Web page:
The top edge of the Reader is populated by the sliding power switch and both MemoryStick and SD Card slots. It’s good to see that Sony has accepted that consumers won’t be forced into adopting MemoryStick, and now offers options for other formats like SD. Of course you don’t need a memory card in order to use the reader, since it has 192MB of memory built in, and although that may seem like a woefully small amount of storage by today’s standards, that’s enough to accommodate around 160 books! With that in mind, you could slap a 16GB MemoryStick or SD Card in and basically carry an entire library around with you.
Along the bottom edge is a mini-USB port for hooking the Reader up to your computer and charging the device. There’s also a 5.2V DC input, in case you want to charge direct from the mains, although there’s no mains charger in the box. Finally along the bottom you’ll find a headphone socket and volume control, which gives away the fact that the Reader can also be used as a music player. Obviously as portable music players go, it’s pretty big, but if you like having some background music while you read, it’s a nice feature to have.
In the box is a disc with Sony’s eBook Library software on it. This operates in a very similar manner to music management software like iTunes – in the far left column you’ll find links to your Reader, your Library and the eBook store. For the latter Sony has partnered with Waterstones, which is probably the most recognised high street book shop in the UK. Unfortunately, since the Sony Reader hasn’t actually gone on sale yet, Waterstones hasn’t launched its eBook store yet, which means that I couldn’t test the service out.
Luckily Sony also throws in a CD with 100 books on it. Of course these books are old and therefore out of copyright, but if you haven’t taken time to read some of the classics, this is the perfect opportunity, and it won’t cost you a penny (apart from the cost of the Reader of course). There is some truly cracking stuff on the CD, from the likes of Jules Vern, Alexandre Dumas, Charles Dickens and Jane Austen, to name but a few. In fact, during the process of testing, I’ve found myself engrossed in both Great Expectations (my favourite Dickens) and Emma – yes, I have a soft spot for Jane Austen’s storytelling, it’s not a crime.
Getting the books onto the Reader isn’t quite as simple as it could be. Despite the instructions on the supplied CD stating that books can simply be dragged and dropped onto the eBook Library application, it’s not quite as easy as that. Strangely, you can’t drag and drop files directly to the library window, instead you have to drag them to the Library tab in the left column, or directly to the Reader tab. This isn’t too much of a hassle once you’re aware of it, but I fail to see why items couldn’t be dragged to the main window. The Sony Reader can also display PDF files, which is pretty useful in my line of work, and no doubt many others.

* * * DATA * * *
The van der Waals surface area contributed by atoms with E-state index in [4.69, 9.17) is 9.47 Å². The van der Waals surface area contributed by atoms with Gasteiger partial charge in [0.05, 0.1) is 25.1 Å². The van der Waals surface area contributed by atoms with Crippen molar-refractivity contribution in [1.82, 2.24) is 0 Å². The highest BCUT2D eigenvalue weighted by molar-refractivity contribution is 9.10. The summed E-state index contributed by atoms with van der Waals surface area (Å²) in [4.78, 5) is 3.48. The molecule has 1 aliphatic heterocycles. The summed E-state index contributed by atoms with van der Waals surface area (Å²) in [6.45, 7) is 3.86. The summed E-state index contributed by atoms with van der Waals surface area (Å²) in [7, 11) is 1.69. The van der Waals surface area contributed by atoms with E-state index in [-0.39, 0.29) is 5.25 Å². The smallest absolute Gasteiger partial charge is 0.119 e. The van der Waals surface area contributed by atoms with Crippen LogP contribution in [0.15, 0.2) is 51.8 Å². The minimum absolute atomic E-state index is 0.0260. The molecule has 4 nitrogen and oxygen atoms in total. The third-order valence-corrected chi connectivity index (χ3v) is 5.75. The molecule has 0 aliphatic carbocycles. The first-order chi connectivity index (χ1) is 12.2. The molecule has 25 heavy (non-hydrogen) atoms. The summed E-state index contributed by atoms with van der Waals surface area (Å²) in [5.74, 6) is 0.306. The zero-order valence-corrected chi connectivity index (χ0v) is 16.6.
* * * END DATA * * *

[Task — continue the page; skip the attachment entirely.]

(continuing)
The Sony Reader is launching with a price of £199, which is pretty reasonable when you consider that the last really good eBook reader we reviewed – the Bookeen Cybook – cost over £100 more. Sony has a more complete package too – whereas the wallet spoiled the aesthetic appeal of the Cybook, it enhances the Sony device. that said, it’s still a shame that there’s no mains adapter in the box, while the docking cradle connector that was seen on the original Sony Reader PRS-500 is also conspicuous by its absence.
The appeal of an eBook reader is very personal though, and at no point would I suggest that devices like this will make printed books obsolete. What it does do though, is give you the ability to carry a library of books around with you, allowing you unprecedented choice at all times. The last time I went backpacking for over a year I spent a lot of money on books and ended up just dumping them in hostels when I’d finished them, since I had no desire to carry heavy books around on my back all day. If I’d had a device like this back then, I could have taken a whole raft of books away with me and read them at my leisure, without any worry of the amount of space they’d take up, or how heavy they were. And that, as they say in the technology world, is progress.
The eBook revolution won’t be for everyone, but if you’re willing to give digital books a try, the Sony Reader is well worth investing in. The screen on this device is nothing short of staggering, and with 6,800 page turns between battery charges, you won’t have to worry about running out of juice halfway through War and Peace. The Sony Reader is beautiful to look at, a joy to handle and incredibly easy to use. If anything can usher in the digital age of literature, this can.